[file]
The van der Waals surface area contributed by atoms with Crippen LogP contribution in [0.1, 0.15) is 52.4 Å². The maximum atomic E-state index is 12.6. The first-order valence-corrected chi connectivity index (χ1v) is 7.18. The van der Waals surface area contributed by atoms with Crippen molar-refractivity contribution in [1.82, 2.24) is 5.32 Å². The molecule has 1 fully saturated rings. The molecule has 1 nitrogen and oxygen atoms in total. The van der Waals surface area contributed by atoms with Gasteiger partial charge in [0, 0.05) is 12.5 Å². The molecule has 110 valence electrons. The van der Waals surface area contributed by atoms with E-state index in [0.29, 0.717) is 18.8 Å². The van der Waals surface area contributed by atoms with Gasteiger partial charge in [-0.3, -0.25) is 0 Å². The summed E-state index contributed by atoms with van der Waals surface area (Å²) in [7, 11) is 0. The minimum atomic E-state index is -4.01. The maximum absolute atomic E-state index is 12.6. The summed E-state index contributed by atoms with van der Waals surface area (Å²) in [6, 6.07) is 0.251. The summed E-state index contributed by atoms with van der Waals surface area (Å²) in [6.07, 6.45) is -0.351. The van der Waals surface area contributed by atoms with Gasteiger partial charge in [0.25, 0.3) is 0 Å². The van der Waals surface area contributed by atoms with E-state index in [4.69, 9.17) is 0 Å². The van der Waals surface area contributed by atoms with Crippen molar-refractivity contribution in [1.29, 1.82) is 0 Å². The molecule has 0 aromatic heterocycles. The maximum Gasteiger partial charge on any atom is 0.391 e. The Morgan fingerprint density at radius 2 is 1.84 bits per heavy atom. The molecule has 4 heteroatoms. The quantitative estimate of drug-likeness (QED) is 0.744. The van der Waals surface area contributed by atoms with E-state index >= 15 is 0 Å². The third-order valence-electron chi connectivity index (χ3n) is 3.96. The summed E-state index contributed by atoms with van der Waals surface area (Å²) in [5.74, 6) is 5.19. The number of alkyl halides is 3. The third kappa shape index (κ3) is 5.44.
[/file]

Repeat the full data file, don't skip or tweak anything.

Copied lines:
The van der Waals surface area contributed by atoms with Crippen LogP contribution in [0.1, 0.15) is 52.4 Å². The maximum atomic E-state index is 12.6. The first-order valence-corrected chi connectivity index (χ1v) is 7.18. The van der Waals surface area contributed by atoms with Crippen molar-refractivity contribution in [1.82, 2.24) is 5.32 Å². The molecule has 1 fully saturated rings. The molecule has 1 nitrogen and oxygen atoms in total. The van der Waals surface area contributed by atoms with Gasteiger partial charge in [0, 0.05) is 12.5 Å². The molecule has 110 valence electrons. The van der Waals surface area contributed by atoms with E-state index in [0.29, 0.717) is 18.8 Å². The van der Waals surface area contributed by atoms with Gasteiger partial charge in [-0.3, -0.25) is 0 Å². The summed E-state index contributed by atoms with van der Waals surface area (Å²) in [7, 11) is 0. The minimum atomic E-state index is -4.01. The maximum absolute atomic E-state index is 12.6. The summed E-state index contributed by atoms with van der Waals surface area (Å²) in [6, 6.07) is 0.251. The summed E-state index contributed by atoms with van der Waals surface area (Å²) in [6.07, 6.45) is -0.351. The van der Waals surface area contributed by atoms with Gasteiger partial charge in [0.25, 0.3) is 0 Å². The van der Waals surface area contributed by atoms with E-state index in [4.69, 9.17) is 0 Å². The van der Waals surface area contributed by atoms with Crippen molar-refractivity contribution in [1.29, 1.82) is 0 Å². The molecule has 0 aromatic heterocycles. The maximum Gasteiger partial charge on any atom is 0.391 e. The Morgan fingerprint density at radius 2 is 1.84 bits per heavy atom. The molecule has 4 heteroatoms. The quantitative estimate of drug-likeness (QED) is 0.744. The van der Waals surface area contributed by atoms with E-state index >= 15 is 0 Å². The third-order valence-electron chi connectivity index (χ3n) is 3.96. The summed E-state index contributed by atoms with van der Waals surface area (Å²) in [5.74, 6) is 5.19. The number of alkyl halides is 3. The third kappa shape index (κ3) is 5.44.